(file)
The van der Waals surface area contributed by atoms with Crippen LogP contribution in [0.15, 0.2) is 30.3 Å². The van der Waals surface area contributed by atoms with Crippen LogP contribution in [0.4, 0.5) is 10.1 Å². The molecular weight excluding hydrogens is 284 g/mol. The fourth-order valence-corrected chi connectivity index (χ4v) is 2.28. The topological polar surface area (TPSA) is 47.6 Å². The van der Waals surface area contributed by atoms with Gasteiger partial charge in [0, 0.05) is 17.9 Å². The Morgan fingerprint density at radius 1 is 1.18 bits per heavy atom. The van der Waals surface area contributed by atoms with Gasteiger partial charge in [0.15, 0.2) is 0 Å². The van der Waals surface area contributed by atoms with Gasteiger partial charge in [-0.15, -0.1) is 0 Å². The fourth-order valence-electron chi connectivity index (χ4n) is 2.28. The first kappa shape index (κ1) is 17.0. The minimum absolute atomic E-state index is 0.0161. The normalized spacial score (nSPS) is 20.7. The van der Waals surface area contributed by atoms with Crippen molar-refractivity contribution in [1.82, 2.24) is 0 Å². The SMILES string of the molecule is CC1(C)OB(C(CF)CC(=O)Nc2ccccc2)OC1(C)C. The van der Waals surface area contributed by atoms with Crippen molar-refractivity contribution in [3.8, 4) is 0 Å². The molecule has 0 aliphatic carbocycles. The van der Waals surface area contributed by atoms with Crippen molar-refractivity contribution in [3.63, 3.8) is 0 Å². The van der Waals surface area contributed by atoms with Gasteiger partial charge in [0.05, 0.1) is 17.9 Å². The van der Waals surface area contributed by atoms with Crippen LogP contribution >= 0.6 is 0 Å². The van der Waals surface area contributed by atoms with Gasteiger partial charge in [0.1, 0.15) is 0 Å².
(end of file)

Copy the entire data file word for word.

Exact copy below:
The van der Waals surface area contributed by atoms with Crippen LogP contribution in [0.15, 0.2) is 30.3 Å². The van der Waals surface area contributed by atoms with Crippen LogP contribution in [0.4, 0.5) is 10.1 Å². The molecular weight excluding hydrogens is 284 g/mol. The fourth-order valence-corrected chi connectivity index (χ4v) is 2.28. The topological polar surface area (TPSA) is 47.6 Å². The van der Waals surface area contributed by atoms with Gasteiger partial charge in [0, 0.05) is 17.9 Å². The Morgan fingerprint density at radius 1 is 1.18 bits per heavy atom. The van der Waals surface area contributed by atoms with Gasteiger partial charge in [0.15, 0.2) is 0 Å². The van der Waals surface area contributed by atoms with Gasteiger partial charge in [-0.15, -0.1) is 0 Å². The fourth-order valence-electron chi connectivity index (χ4n) is 2.28. The first kappa shape index (κ1) is 17.0. The minimum absolute atomic E-state index is 0.0161. The normalized spacial score (nSPS) is 20.7. The van der Waals surface area contributed by atoms with Crippen molar-refractivity contribution in [1.82, 2.24) is 0 Å². The SMILES string of the molecule is CC1(C)OB(C(CF)CC(=O)Nc2ccccc2)OC1(C)C. The van der Waals surface area contributed by atoms with Crippen molar-refractivity contribution in [3.8, 4) is 0 Å². The molecule has 0 aliphatic carbocycles. The van der Waals surface area contributed by atoms with Crippen molar-refractivity contribution in [3.63, 3.8) is 0 Å². The van der Waals surface area contributed by atoms with Gasteiger partial charge in [0.05, 0.1) is 17.9 Å². The van der Waals surface area contributed by atoms with Crippen LogP contribution >= 0.6 is 0 Å². The van der Waals surface area contributed by atoms with Gasteiger partial charge in [0.1, 0.15) is 0 Å².